Please use this identifier to cite or link to this item: http://docs.prosentient.com.au/prosentientjspui/handle/1/10502
Title: Burkholderia pseudomallei Genotype Distribution in the Northern Territory, Australia.
Authors: Chapple, Stephanie N J
Price, Erin P
Sarovich, Derek S
McRobb, Evan
Mayo, Mark
Kaestli, Mirjam
Spratt, Brian G
Currie, Bart J
Affiliation: Menzies School of Health Research, Charles Darwin University, Darwin, Northern Territory, Australia; Melbourne Medical School, University of Melbourne, Parkville, Victoria, Australia; Imperial College, London, United Kingdom; Department of Infectious Diseases and Northern Territory Medical Program, Royal Darwin Hospital, Darwin, Northern Territory, Australia..
Menzies School of Health Research, Charles Darwin University, Darwin, Northern Territory, Australia; Melbourne Medical School, University of Melbourne, Parkville, Victoria, Australia; Imperial College, London, United Kingdom; Department of Infectious Diseases and Northern Territory Medical Program, Royal Darwin Hospital, Darwin, Northern Territory, Australia..
Menzies School of Health Research, Charles Darwin University, Darwin, Northern Territory, Australia; Melbourne Medical School, University of Melbourne, Parkville, Victoria, Australia; Imperial College, London, United Kingdom; Department of Infectious Diseases and Northern Territory Medical Program, Royal Darwin Hospital, Darwin, Northern Territory, Australia..
Menzies School of Health Research, Charles Darwin University, Darwin, Northern Territory, Australia; Melbourne Medical School, University of Melbourne, Parkville, Victoria, Australia; Imperial College, London, United Kingdom; Department of Infectious Diseases and Northern Territory Medical Program, Royal Darwin Hospital, Darwin, Northern Territory, Australia..
Menzies School of Health Research, Charles Darwin University, Darwin, Northern Territory, Australia; Melbourne Medical School, University of Melbourne, Parkville, Victoria, Australia; Imperial College, London, United Kingdom; Department of Infectious Diseases and Northern Territory Medical Program, Royal Darwin Hospital, Darwin, Northern Territory, Australia..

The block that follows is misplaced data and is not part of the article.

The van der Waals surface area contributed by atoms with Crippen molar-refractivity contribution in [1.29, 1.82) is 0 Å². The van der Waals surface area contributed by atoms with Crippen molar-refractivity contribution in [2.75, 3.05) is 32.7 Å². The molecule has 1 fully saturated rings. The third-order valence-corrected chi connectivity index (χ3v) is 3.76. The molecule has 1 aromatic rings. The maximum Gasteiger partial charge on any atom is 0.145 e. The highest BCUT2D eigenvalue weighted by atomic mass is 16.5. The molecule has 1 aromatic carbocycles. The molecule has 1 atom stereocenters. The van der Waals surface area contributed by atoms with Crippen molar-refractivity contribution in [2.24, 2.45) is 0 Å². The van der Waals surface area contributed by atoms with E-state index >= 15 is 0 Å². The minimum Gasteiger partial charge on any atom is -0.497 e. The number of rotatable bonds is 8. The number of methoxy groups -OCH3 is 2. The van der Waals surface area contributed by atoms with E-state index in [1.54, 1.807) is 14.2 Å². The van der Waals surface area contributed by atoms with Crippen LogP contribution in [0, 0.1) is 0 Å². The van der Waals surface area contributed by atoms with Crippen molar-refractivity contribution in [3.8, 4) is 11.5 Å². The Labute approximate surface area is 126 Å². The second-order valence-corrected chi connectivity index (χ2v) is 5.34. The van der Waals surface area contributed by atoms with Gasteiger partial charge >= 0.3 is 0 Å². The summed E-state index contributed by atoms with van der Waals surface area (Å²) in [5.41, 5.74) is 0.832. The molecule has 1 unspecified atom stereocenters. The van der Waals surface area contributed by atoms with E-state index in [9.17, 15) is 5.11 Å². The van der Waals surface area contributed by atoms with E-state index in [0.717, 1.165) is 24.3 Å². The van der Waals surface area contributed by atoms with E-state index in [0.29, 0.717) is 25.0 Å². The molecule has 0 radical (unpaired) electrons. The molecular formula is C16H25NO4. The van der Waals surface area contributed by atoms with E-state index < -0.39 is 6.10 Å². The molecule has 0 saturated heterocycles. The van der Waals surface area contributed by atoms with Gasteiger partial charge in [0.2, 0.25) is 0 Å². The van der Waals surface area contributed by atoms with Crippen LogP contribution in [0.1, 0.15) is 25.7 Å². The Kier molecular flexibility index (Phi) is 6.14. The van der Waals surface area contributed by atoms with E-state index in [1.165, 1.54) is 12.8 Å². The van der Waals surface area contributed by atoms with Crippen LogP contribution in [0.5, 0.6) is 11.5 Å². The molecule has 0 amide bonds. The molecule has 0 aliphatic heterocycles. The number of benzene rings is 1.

Menzies School of Health Research, Charles Darwin University, Darwin, Northern Territory, Australia; Melbourne Medical School, University of Melbourne, Parkville, Victoria, Australia; Imperial College, London, United Kingdom; Department of Infectious Diseases and Northern Territory Medical Program, Royal Darwin Hospital, Darwin, Northern Territory, Australia..
Menzies School of Health Research, Charles Darwin University, Darwin, Northern Territory, Australia; Melbourne Medical School, University of Melbourne, Parkville, Victoria, Australia; Imperial College, London, United Kingdom; Department of Infectious Diseases and Northern Territory Medical Program, Royal Darwin Hospital, Darwin, Northern Territory, Australia..
Menzies School of Health Research, Charles Darwin University, Darwin, Northern Territory, Australia; Melbourne Medical School, University of Melbourne, Parkville, Victoria, Australia; Imperial College, London, United Kingdom; Department of Infectious Diseases and Northern Territory Medical Program, Royal Darwin Hospital, Darwin, Northern Territory, Australia bart.currie@menzies.edu.au..
Issue Date: Jan-2016
Citation: The American journal of tropical medicine and hygiene 2016-01; 94(1): 68-72
Abstract: Melioidosis is a tropical disease of high mortality caused by the environmental bacterium, Burkholderia pseudomallei. We have collected clinical isolates from the highly endemic Northern Territory of Australia routinely since 1989, and animal and environmental B. pseudomallei isolates since 1991. Here we provide a complete record of all B. pseudomallei multilocus sequence types (STs) found in the Northern Territory to date, and distribution maps of the eight most common environmental STs. We observed surprisingly restricted geographic distributions of STs, which is contrary to previous reports suggesting widespread environmental dissemination of this bacterium. Our data suggest that B. pseudomallei from soil and water does not frequently disperse long distances following severe weather events or by migration of infected animals.
URI: http://docs.prosentient.com.au/prosentientjspui/handle/1/10502
DOI: 10.4269/ajtmh.15-0627
Type: Journal Article
Research Support, Non-U.S. Gov't
Subjects: Animals
Burkholderia pseudomallei
Genotype
Humans
Melioidosis
Northern Territory
Phylogeny
Soil Microbiology
Water Microbiology
Appears in Collections:NT Health digital library

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